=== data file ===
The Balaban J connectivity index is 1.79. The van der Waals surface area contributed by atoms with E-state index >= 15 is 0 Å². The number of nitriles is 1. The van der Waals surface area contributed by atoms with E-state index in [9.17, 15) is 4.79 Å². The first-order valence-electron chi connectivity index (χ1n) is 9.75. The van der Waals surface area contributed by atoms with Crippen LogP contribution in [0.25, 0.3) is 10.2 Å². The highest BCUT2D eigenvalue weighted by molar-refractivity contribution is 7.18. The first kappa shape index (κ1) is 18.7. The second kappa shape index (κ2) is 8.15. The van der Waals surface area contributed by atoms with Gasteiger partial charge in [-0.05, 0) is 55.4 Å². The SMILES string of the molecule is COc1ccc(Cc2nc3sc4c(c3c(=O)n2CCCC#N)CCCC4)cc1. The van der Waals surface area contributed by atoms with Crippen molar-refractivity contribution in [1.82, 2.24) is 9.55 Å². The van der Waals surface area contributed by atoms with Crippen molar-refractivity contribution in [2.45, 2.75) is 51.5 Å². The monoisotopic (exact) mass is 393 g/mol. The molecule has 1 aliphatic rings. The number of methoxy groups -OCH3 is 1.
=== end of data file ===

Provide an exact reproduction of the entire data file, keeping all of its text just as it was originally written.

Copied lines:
The Balaban J connectivity index is 1.79. The van der Waals surface area contributed by atoms with E-state index >= 15 is 0 Å². The number of nitriles is 1. The van der Waals surface area contributed by atoms with E-state index in [9.17, 15) is 4.79 Å². The first-order valence-electron chi connectivity index (χ1n) is 9.75. The van der Waals surface area contributed by atoms with Crippen LogP contribution in [0.25, 0.3) is 10.2 Å². The highest BCUT2D eigenvalue weighted by molar-refractivity contribution is 7.18. The first kappa shape index (κ1) is 18.7. The second kappa shape index (κ2) is 8.15. The van der Waals surface area contributed by atoms with Gasteiger partial charge in [-0.05, 0) is 55.4 Å². The SMILES string of the molecule is COc1ccc(Cc2nc3sc4c(c3c(=O)n2CCCC#N)CCCC4)cc1. The van der Waals surface area contributed by atoms with Crippen molar-refractivity contribution in [1.82, 2.24) is 9.55 Å². The van der Waals surface area contributed by atoms with Crippen molar-refractivity contribution in [2.45, 2.75) is 51.5 Å². The monoisotopic (exact) mass is 393 g/mol. The molecule has 1 aliphatic rings. The number of methoxy groups -OCH3 is 1.